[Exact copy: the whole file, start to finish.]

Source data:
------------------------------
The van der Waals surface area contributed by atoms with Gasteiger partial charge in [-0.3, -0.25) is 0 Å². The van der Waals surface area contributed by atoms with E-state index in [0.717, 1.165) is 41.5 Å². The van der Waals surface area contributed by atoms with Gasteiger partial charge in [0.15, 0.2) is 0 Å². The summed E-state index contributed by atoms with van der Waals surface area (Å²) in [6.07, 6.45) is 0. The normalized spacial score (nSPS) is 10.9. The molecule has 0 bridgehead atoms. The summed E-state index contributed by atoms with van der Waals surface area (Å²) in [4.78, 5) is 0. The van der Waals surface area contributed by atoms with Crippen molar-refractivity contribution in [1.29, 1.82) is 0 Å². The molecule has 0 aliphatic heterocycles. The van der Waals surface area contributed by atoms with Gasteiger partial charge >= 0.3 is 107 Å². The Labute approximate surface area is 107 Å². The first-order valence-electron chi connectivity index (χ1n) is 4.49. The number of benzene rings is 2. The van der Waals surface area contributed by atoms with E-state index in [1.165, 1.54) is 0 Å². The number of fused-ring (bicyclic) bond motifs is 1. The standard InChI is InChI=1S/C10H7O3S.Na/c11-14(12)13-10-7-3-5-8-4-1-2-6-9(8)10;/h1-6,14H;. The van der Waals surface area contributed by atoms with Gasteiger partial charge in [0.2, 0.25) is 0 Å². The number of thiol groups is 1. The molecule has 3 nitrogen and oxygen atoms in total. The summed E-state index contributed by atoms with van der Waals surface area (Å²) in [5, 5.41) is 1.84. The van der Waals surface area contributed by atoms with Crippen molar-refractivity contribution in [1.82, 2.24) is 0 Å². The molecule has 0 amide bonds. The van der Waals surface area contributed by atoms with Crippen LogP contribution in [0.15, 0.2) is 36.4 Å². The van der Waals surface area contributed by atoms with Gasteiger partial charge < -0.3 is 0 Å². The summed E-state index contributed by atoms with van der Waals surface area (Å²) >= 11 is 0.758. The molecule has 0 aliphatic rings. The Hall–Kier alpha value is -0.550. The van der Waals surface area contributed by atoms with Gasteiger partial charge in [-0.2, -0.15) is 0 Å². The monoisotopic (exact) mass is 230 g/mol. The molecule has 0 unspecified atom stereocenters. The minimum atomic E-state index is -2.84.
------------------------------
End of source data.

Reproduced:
The van der Waals surface area contributed by atoms with Gasteiger partial charge in [-0.3, -0.25) is 0 Å². The van der Waals surface area contributed by atoms with E-state index in [0.717, 1.165) is 41.5 Å². The van der Waals surface area contributed by atoms with Gasteiger partial charge in [0.15, 0.2) is 0 Å². The summed E-state index contributed by atoms with van der Waals surface area (Å²) in [6.07, 6.45) is 0. The normalized spacial score (nSPS) is 10.9. The molecule has 0 bridgehead atoms. The summed E-state index contributed by atoms with van der Waals surface area (Å²) in [4.78, 5) is 0. The van der Waals surface area contributed by atoms with Crippen molar-refractivity contribution in [1.29, 1.82) is 0 Å². The molecule has 0 aliphatic heterocycles. The van der Waals surface area contributed by atoms with Gasteiger partial charge >= 0.3 is 107 Å². The Labute approximate surface area is 107 Å². The first-order valence-electron chi connectivity index (χ1n) is 4.49. The number of benzene rings is 2. The van der Waals surface area contributed by atoms with E-state index in [1.165, 1.54) is 0 Å². The number of fused-ring (bicyclic) bond motifs is 1. The standard InChI is InChI=1S/C10H7O3S.Na/c11-14(12)13-10-7-3-5-8-4-1-2-6-9(8)10;/h1-6,14H;. The van der Waals surface area contributed by atoms with Gasteiger partial charge in [0.2, 0.25) is 0 Å². The number of thiol groups is 1. The molecule has 3 nitrogen and oxygen atoms in total. The summed E-state index contributed by atoms with van der Waals surface area (Å²) in [5, 5.41) is 1.84. The van der Waals surface area contributed by atoms with Crippen molar-refractivity contribution in [1.82, 2.24) is 0 Å². The molecule has 0 amide bonds. The van der Waals surface area contributed by atoms with Crippen LogP contribution in [0.15, 0.2) is 36.4 Å². The van der Waals surface area contributed by atoms with Gasteiger partial charge < -0.3 is 0 Å². The summed E-state index contributed by atoms with van der Waals surface area (Å²) >= 11 is 0.758. The molecule has 0 aliphatic rings. The Hall–Kier alpha value is -0.550. The van der Waals surface area contributed by atoms with Gasteiger partial charge in [-0.2, -0.15) is 0 Å². The monoisotopic (exact) mass is 230 g/mol. The molecule has 0 unspecified atom stereocenters. The minimum atomic E-state index is -2.84.